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Let The Great World Spin

This novel is advertised as a 9/11 book, a book about the lives of New Yorkers.  Yet Colum McCann, in an interview, describes it differently. He says his book is not only about 9/11, but “The story comes right down to the ground, in the very dark of night, in the roughest part of New York…That, for me, is the core image of the novel. That’s the moment when the towers get built back up.” McCann goes on to say, “…it doesn’t have to be a 9/11novel at all. It could also be just a book about New York in 1974 and how we are all intimately connected.” A major point McCann is trying to make in writing this book is that no matter how many different lives, different stories, New York City contains, it’s really a unified city. So in keeping with this theme, that New York is not a jumble of stories – but it is in fact one unified story – McCann chooses seemingly random narrators for his story, yet they all spin together in the end. It is narrated by eleven different people, most New Yorkers, all ordinary lives put together to form a tale of pre-9/11 Twin Towers and New York, yet written post-9/11. Where in most books there is a clear, definite, main character, there is no one main character in this book. When I begin to think that say, the tightrope walker (based on Philippe Petit) is the main character, I then think that Corrigan (based on Daniel Berrigan), the Irish priest living in the worst neighborhood of New York, or Jazzyln, a prostitute killed in a car accident. McCann so magnificently wraps together the stories, from pre-9/11 to post-9/11. The end of the book leaps forward to 2006, and is very tight and wrapped up – absolutely no loose ends. Yes, in a way this was extremely satisfying, and a nice conclusion. But in another, the reader is thinking in the back of their mind, there is no way real life is this perfect. And it isn’t. It almost felt wrong because of the perfect yet imperfectness of it all. Still, it was a breathtakingly beautiful portrait of New York City, and I highly recommend reading it (In 2009, it received the National Book Award for fiction!). Rating: ★★★★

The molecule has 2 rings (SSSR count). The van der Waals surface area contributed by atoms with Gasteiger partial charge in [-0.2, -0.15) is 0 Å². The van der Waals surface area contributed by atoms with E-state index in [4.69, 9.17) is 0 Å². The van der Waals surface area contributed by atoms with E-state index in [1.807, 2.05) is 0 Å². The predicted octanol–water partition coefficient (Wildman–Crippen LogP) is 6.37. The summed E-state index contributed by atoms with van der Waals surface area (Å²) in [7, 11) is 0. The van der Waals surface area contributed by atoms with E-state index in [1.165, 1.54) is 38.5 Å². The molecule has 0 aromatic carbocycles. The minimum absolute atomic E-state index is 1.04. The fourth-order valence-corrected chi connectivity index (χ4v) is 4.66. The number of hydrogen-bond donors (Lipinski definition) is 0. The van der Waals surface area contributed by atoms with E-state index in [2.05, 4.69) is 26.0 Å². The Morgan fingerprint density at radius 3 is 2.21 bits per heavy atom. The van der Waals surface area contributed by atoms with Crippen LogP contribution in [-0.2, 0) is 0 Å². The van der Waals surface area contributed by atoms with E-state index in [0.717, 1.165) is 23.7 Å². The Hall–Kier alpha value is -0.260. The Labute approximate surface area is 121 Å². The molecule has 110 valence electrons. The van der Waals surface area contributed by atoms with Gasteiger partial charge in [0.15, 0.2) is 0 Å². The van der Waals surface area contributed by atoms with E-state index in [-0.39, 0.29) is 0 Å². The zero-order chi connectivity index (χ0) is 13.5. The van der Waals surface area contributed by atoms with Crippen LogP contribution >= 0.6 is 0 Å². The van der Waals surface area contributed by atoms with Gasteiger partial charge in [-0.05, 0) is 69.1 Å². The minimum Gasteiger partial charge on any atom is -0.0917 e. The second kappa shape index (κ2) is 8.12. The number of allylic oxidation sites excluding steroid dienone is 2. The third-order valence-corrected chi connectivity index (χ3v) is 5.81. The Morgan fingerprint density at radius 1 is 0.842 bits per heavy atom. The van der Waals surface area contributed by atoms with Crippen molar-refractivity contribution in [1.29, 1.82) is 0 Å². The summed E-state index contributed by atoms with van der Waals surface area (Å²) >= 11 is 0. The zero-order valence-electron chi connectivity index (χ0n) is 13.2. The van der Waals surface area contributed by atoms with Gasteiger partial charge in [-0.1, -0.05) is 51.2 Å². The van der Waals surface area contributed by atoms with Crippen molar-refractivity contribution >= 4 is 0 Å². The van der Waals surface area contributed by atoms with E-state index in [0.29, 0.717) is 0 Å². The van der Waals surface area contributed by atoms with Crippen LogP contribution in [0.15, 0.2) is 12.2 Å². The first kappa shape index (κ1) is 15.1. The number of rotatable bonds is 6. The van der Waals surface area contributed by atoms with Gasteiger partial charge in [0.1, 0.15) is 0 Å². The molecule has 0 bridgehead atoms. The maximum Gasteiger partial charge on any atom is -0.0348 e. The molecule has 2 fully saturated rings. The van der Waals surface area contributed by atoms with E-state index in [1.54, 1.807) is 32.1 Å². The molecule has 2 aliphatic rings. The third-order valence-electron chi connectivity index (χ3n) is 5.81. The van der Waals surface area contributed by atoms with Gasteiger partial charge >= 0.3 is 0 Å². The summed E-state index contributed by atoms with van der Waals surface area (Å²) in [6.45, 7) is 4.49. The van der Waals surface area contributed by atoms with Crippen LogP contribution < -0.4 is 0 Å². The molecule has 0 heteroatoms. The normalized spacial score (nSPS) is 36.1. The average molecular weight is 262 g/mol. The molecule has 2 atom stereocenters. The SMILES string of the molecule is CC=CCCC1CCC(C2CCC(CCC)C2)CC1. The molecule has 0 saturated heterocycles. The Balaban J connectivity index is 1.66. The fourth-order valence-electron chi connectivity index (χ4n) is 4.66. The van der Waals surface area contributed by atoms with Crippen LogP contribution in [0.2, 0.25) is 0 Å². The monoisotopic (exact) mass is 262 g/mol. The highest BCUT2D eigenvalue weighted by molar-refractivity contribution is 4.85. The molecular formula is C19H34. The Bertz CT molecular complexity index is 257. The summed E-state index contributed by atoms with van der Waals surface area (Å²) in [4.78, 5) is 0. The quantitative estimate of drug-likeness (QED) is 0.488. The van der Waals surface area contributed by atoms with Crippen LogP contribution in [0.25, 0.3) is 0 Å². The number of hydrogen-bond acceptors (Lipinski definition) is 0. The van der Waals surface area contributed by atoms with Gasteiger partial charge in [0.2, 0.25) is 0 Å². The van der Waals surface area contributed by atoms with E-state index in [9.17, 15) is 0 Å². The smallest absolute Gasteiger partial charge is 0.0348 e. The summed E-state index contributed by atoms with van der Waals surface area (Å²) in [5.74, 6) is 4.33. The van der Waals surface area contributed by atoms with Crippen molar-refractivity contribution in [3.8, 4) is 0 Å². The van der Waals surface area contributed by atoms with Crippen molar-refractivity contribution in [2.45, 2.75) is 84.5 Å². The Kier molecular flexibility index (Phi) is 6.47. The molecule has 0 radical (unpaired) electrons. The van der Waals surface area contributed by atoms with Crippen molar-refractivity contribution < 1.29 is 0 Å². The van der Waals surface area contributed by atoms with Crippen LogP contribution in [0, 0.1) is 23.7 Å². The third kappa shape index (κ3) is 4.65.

The Invisible Wall

Super Sad True Love Story